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Poem by Robert Burns


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No churchman am I for to rail and to write,
No statesman nor soldier to plot or to fight,
No sly man of business contriving a snare,
For a big-bellied bottles the whole of my care.

The peer I dont envy, I give him his bow;
I scorn not the peasant, tho ever so low;
But a club of good fellows, like those that are there,
And a bottle like this, are my glory and care.

Here passes the squire on his brother-his horse;
There centum per centum, the cit with his purse;
But see you the Crown how it waves in the air?
There a big-bellied bottle still eases my care.

The wife of my bosom, alas! she did die:
For sweet consolation to church I did fly;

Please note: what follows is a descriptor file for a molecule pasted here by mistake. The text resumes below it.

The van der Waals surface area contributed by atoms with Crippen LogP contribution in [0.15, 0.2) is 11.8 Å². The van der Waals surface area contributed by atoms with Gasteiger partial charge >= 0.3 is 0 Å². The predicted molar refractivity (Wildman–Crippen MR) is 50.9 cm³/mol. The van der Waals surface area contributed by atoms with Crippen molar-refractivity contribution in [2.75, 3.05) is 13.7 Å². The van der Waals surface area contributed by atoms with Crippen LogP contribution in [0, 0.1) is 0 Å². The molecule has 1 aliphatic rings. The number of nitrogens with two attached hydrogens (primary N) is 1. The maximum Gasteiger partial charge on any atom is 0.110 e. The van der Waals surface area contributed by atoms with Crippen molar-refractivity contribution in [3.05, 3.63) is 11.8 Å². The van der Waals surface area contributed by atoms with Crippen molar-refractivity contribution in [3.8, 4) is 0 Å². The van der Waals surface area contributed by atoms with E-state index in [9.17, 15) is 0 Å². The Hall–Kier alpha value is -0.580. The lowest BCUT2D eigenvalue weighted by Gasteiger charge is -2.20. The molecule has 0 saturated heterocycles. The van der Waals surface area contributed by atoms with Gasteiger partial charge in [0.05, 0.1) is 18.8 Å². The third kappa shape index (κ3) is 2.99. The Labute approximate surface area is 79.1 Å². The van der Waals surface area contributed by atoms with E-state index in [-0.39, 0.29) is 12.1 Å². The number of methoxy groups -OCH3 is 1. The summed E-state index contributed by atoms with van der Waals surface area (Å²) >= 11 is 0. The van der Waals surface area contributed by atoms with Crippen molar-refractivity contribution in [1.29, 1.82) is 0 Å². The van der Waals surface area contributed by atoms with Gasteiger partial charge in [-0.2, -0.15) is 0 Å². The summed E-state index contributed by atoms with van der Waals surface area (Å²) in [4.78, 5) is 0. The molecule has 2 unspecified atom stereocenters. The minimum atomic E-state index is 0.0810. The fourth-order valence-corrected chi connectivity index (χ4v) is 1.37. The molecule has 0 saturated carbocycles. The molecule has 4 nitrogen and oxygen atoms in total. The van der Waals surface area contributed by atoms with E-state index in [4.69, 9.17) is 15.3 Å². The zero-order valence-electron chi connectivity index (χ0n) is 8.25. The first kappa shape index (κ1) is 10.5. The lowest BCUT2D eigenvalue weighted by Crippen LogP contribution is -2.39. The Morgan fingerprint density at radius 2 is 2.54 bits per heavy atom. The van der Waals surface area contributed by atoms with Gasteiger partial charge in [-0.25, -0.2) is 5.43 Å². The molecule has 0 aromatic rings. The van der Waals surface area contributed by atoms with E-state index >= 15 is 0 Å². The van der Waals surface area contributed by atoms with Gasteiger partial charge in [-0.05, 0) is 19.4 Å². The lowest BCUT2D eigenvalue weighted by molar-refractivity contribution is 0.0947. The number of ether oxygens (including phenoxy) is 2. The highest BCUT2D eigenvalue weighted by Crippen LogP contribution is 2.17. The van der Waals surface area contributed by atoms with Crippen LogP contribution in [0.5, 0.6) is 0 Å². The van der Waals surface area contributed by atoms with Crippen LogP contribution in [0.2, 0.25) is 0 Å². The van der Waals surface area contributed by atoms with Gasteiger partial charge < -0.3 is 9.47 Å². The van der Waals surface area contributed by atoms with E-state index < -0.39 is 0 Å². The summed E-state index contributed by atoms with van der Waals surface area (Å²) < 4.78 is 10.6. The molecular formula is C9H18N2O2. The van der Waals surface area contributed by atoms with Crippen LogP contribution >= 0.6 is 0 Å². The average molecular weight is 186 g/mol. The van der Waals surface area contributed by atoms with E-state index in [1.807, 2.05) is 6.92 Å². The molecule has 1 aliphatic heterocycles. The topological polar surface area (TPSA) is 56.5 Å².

I found that old Solomon proved it fair,
That the big-bellied bottles a cure for all care.

I once was persuaded a venture to make;
A letter informd me that all was to wreck;
But the pursy old landlord just waddled up stairs
With a glorious bottle that ended my cares.

Lifes cares they are comforts, a maxim laid down
By the bard, what dye call him? that wore the black gown,
And, faith, I agree with th old prig to a hair,
For a big-bellied bottles a heavn of a care.

        (Added in a Mason Lodge)

Then fill up a bumper, and make it oerflow,
And honours masonic prepare for to throw;
May every true brother of the compass and square
Have a big-bellied bottle when harassd with care.

1782

Robert Burns


Robert Burns's other poems:
  1. John Bushbys Lamentation. Third Ballad
  2. The Heron Ballads. First Ballad
  3. The Election. Second Ballad
  4. An Excellent New Song. Fourth Ballad (May 1796)
  5. When Guildford Good Our Pilot Stood


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